Safe and Sound

Copiah Bank

Hazlehurst, MS
4
Star Rating
Copiah Bank is an FDIC-insured bank founded in 1891 and currently based in Hazlehurst, MS. Regulatory filings show the bank having equity of $20.5 million on $232.6 million in assets, as of December 31, 2017.

U.S. bank customers have $183.1 million on deposit at 9 offices in MS run by 67 full-time employees. With that footprint, the bank currently holds loans and leases worth $175.3 million, including real estate loans of $145.6 million.

Overall, Bankrate believes that, as of December 31, 2017, Copiah Bank exhibited a good condition, earning 4 out of 5 stars for safety and soundness. Here's a breakdown of how the bank did on the three key criteria Bankrate used to score U.S. banks.

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THE INSTITUTION'S SCORE

Capital Score

When it comes to measuring an an institution's financial resilience, capital is crucial. It acts as a cushion against losses and as protection for depositors when a bank is struggling financially. From a safety and soundness perspective, the higher the capital, the better.

Copiah Bank received a score of 8 out of a possible 30 points on our test to measure the adequacy of a bank's capital, less than the national average of 13.13.

One way to measure this buffer is looking at a bank's Tier 1 capital ratio. Copiah Bank's Tier 1 capital ratio was 10.73 percent, above the 6 percent level regulators consider adequate, but less than the national average of 25.65 percent. A higher capital ratio means the bank will be better able to stand up to economic difficulties.

Overall, Copiah Bank held equity amounting to 8.81 percent of its assets, which was lower than the national average of 12.03 percent.

Asset Quality Score

In this test, Bankrate tries to determine the effect of troubled assets, such as past-due mortgages, on the bank's capitalization and allocated loan loss reserves.

Having extensive holdings of these kinds of assets may eventually force a bank to use capital to absorb losses, decreasing its cushion of equity. It also means that there are likely to be many assets that are in non-accrual status and no longer earning money, pushing down earnings and elevating the chances of a failure in the future.

Copiah Bank scored 36 out of a possible 40 points on Bankrate's test of asset quality, lower than the national average of 37.49.

The percentage of problem assets a bank holds compared to its total assets is a widely used indicator of asset quality.As of December 31, 2017, 0.66 percent of Copiah Bank's loans were noncurrent, meaning they were more than 90 days past due or were in non-accrual status. That's below the national average of 1.01 percent.

Banks maintain a reserve known as an "allowance for loan and lease losses" to deal with problem assets . Comparing the reserve's size to the total amount of problem loans can be a helpful indicator when evaluating a bank's ability to manage troubled assets. Unfortunately, the FDIC did not provide information on Copiah Bank's loan loss allowance in its most recent filings.

Earnings score

How profitable a bank is has an effect on its long-term survivability. Earnings may be retained by the bank, expanding its capital cushion, or be used to address problematic loans, likely making the bank more resilient in times of trouble. Obviously, banks that are losing money are less able to do those things.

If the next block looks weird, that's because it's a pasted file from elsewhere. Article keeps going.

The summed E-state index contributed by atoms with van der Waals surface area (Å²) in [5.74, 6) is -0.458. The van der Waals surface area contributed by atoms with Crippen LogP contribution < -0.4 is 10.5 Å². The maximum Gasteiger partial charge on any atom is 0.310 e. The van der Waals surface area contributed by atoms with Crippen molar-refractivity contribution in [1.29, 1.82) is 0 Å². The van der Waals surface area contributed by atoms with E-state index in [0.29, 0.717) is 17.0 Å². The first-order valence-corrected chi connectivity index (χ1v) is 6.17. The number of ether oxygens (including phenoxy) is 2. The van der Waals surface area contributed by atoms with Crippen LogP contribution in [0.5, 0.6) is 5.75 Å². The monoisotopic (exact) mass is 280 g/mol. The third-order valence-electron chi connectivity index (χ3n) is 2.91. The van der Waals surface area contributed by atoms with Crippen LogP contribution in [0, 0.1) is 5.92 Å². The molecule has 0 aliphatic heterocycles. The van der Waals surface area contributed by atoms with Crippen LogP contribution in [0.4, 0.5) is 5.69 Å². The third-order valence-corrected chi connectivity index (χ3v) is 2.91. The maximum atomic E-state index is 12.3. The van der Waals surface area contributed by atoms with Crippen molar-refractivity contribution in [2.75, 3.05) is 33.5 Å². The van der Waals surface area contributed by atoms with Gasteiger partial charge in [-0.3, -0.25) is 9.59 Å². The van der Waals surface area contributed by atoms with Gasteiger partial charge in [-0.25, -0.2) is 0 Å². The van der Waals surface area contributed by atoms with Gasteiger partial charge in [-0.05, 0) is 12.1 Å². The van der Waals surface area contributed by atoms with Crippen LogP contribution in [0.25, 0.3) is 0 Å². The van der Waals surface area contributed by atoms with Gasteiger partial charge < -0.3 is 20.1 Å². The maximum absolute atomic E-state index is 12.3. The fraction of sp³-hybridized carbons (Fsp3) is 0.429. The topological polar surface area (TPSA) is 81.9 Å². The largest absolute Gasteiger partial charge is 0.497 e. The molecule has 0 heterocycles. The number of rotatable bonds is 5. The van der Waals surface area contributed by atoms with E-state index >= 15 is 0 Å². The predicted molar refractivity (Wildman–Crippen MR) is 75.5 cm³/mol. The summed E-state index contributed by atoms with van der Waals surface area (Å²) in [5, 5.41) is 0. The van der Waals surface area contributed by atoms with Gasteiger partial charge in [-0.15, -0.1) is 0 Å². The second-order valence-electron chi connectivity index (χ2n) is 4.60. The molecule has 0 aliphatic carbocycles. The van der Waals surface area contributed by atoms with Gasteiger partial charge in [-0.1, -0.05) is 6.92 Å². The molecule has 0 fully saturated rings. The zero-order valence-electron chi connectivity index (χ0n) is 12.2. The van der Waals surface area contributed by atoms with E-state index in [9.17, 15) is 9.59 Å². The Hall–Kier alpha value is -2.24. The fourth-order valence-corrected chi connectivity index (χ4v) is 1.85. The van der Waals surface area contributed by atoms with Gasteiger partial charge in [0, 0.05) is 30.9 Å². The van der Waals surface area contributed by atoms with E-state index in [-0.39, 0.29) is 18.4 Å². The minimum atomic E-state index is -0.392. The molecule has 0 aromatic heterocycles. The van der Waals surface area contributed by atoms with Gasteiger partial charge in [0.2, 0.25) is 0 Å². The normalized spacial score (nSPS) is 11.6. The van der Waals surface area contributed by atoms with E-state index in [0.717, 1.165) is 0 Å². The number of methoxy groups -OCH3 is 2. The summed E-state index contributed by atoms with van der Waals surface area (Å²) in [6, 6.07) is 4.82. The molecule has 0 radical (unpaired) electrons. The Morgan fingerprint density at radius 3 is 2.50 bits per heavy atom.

On Bankrate's test of earnings, Copiah Bank scored 16 out of a possible 30, beating out the national average of 15.12.

Return on equity, calculated by dividing net income (profit, essentially) by total equity, is one important way to measure a bank's earnings. Copiah Bank's most recent annualized quarterly return on equity was 7.26 percent, below the national average of 8.10 percent.

The bank reported net income of $1.5 million on total equity of $20.5 million for the twelve months ended December 31, 2017. The bank had an annualized return on average assets, or ROA, of 0.65 percent, below the 1 percent deemed satisfactory in accordance with industry standards and below the average for U.S. banks of 1.00 percent.

WHAT IS SAFE & SOUND?

Bankrate.com's Safe & Sound Ratings provide a star rating system to evaluate the current financial status of financial institutions. The information gathered about banks, credit unions and thrifts is updated as set forth in the Terms of Use of Safe & Sound Ratings and Reports. The Safe & Sound Ratings information is grouped by categories of banks, thrifts and credit unions.

Scoring methodology

Bankrate.com evaluates the financial condition of institutions and assigns a one- to five-star rating for each with five stars representing the highest rating. Institutions with satisfactory performance will generally receive a rating of three or more stars. The majority of institutions fall into the three- to four-star range. An institution with an "NR" rating may be too new to rate or may have limited the publicly available information in their regulatory filings. The "NR" is not an indication of financial strength or weakness. The Safe & Sound rating is believed to be reliable, but the information is not guaranteed. In addition, events since the information was collected may have altered the institution's financial condition.